Shalimar Bagh is a royal Mughal Garden that lies along the right bank of Dal Lake in Srinagar. Spread across a total area of 31 acres, it is the largest among the three Mughal Gardens in the city. The name of this garden literally means 'abode of love', which is supported by the fact that it was built by Emperor Jahangir for his loving wife Nur Jahan. Laid in 1619, this garden was originally named Farah Baksh that means delightful on translation. The architecture and landscaping of this garden draw inspiration from the Persian Chahar Bagh. It is segregated into three terraced portions, each serving a different purpose. The outer portion of the garden is named Diwan-i-Aam that was open to the public, whereas the central portion named Diwan-i-Khas was exclusively for the emperor. Its uppermost portion was designed for women belonging to the royal family. The garden is encompassed by tall trees of chinar and is dotted with colorful flowers. A beautiful canal with polished pebbles runs through the center of this garden and adds to its beauty.
While the recent history and development of the Mughal types of gardens are credited to Emperor Jahangir, the ancient history of the garden can be traced to the 2nd century when it was built during the reign of Pravarsena II. Praversena II founded the city of Srinagar and ruled in Kashmir from 79 AD to 139 AD. He had built a cottage for his stay at the northeastern corner of the Dal Lake and had named it Shalimar. The word Shalimar in Sanskrit means 'abode of love'. The king, on his visits to a local saint by the name Sukarma Swami at Harwan, used to stop at this cottage. Over the years, the cottage fell into ruins and later could not be located. However, the name of the place remained as Shalimar. It is here that Emperor Jahangir built his celebrated Shalimar Bagh, his dream project to please his queen. He enlarged the ancient garden in 1619 into a royal garden and called it 'Farah Baksh' ('the delightful'). He built it for his wife Nur Jahan ('light of the world'). In 1630, under Emperor Shah Jahan’s orders, Zafar Khan the governor of Kashmir extended it. He named it ‘Faiz Baksh’ ('the bountiful'). It then became a pleasure place for the Sikh governors of the province.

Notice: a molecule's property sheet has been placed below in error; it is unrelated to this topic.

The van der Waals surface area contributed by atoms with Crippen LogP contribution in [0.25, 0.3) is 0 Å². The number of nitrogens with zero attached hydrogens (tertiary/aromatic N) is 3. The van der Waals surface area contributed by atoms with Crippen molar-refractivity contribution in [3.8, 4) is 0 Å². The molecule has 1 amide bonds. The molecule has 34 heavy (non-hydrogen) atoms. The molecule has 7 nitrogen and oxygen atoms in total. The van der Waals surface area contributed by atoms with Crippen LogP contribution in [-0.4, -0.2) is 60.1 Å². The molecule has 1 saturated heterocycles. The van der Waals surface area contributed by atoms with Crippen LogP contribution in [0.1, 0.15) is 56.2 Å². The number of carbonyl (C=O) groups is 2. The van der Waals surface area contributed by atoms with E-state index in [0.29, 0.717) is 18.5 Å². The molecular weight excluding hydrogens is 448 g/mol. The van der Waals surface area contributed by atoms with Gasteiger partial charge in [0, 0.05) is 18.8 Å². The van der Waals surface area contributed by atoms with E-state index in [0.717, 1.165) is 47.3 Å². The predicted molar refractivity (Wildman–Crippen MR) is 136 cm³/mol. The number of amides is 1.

Best TimeThe best time to plan a visit to Shalimar Bagh is either during Spring or Autumn Season (mid-February to mid-April and September-October). It is the time when the flowers are in their full bloom and Chinar trees change their colour from green to orange and yellow giving a warm glow to the garden.
opening and closing time
09:00 am – 07:00 pm (Open all days, except Friday) Visit Duration:2 to 3 hours
Entry Fee:Rs. 10 per Person
It is here that Emperor Jahangir built his celebrated Shalimar Bagh, his dream project to please his queen. He enlarged the ancient garden in 1619 into a royal garden and called it 'Farah Baksh' ('the delightful'). He built it for his wife Nur Jahan ('light of the world'). It is also famously known as the 'Shalamar Gardens'. The gardens are part of the Mughal era which was completed in a record time of 1 year in 1642. The credit of the place goes to the then Emperor Shah Jahan who was known for his love for nature and construction.
Near By Attraction
Gupta Ganga Temple Dal Lake Shalimar Bagh Hazratbal Shrine Cheshmashahi Garden
Application Availability Which Save Some Money
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Interesting facts about Shalimar Bagh
Building riverfront rather than fortress gardens influenced later Mughal garden architecture considerably. Akbar's son, Jahangir, did not build as much, but he helped to lay out the famous Shalimar garden and was known for his great love for flowers. The top terrace of the Shalimar garden was reserved for the Mughal Emperor and the royal ladies of the court. In fact, the top terrace was the most wonderful one out of all the terraces. The terrace has a tank with a black stone pavilion in its middle. The pavilion, which once served as a banquet hall, is supported by fluted pillars made up of black marble.